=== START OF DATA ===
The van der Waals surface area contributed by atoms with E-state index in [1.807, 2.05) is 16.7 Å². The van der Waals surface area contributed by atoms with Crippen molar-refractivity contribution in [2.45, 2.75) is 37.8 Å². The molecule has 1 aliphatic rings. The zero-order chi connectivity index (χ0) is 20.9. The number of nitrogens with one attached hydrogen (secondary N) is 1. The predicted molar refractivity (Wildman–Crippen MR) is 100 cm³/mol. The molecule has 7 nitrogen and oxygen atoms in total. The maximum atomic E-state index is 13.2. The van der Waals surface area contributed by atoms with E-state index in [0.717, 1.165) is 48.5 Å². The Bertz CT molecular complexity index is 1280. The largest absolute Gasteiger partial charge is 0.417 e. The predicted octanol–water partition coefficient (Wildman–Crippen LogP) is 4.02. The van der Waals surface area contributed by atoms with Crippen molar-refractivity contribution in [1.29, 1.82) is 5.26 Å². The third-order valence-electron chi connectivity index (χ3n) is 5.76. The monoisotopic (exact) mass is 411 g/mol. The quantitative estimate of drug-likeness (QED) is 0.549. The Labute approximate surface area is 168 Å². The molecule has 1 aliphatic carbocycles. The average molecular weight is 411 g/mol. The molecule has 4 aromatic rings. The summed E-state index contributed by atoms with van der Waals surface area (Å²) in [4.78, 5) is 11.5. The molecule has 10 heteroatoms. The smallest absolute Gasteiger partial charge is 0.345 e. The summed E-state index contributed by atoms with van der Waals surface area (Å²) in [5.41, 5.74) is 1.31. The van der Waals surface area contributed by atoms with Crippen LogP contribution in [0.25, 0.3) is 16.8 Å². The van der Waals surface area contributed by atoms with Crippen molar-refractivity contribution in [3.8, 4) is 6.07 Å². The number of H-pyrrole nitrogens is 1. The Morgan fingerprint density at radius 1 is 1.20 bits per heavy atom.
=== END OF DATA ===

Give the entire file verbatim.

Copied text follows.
The van der Waals surface area contributed by atoms with E-state index in [1.807, 2.05) is 16.7 Å². The van der Waals surface area contributed by atoms with Crippen molar-refractivity contribution in [2.45, 2.75) is 37.8 Å². The molecule has 1 aliphatic rings. The zero-order chi connectivity index (χ0) is 20.9. The number of nitrogens with one attached hydrogen (secondary N) is 1. The predicted molar refractivity (Wildman–Crippen MR) is 100 cm³/mol. The molecule has 7 nitrogen and oxygen atoms in total. The maximum atomic E-state index is 13.2. The van der Waals surface area contributed by atoms with E-state index in [0.717, 1.165) is 48.5 Å². The Bertz CT molecular complexity index is 1280. The largest absolute Gasteiger partial charge is 0.417 e. The predicted octanol–water partition coefficient (Wildman–Crippen LogP) is 4.02. The van der Waals surface area contributed by atoms with Crippen molar-refractivity contribution in [1.29, 1.82) is 5.26 Å². The third-order valence-electron chi connectivity index (χ3n) is 5.76. The monoisotopic (exact) mass is 411 g/mol. The quantitative estimate of drug-likeness (QED) is 0.549. The Labute approximate surface area is 168 Å². The molecule has 1 aliphatic carbocycles. The average molecular weight is 411 g/mol. The molecule has 4 aromatic rings. The summed E-state index contributed by atoms with van der Waals surface area (Å²) in [4.78, 5) is 11.5. The molecule has 10 heteroatoms. The smallest absolute Gasteiger partial charge is 0.345 e. The summed E-state index contributed by atoms with van der Waals surface area (Å²) in [5.41, 5.74) is 1.31. The van der Waals surface area contributed by atoms with Crippen LogP contribution in [0.25, 0.3) is 16.8 Å². The van der Waals surface area contributed by atoms with Crippen molar-refractivity contribution in [3.8, 4) is 6.07 Å². The number of H-pyrrole nitrogens is 1. The Morgan fingerprint density at radius 1 is 1.20 bits per heavy atom.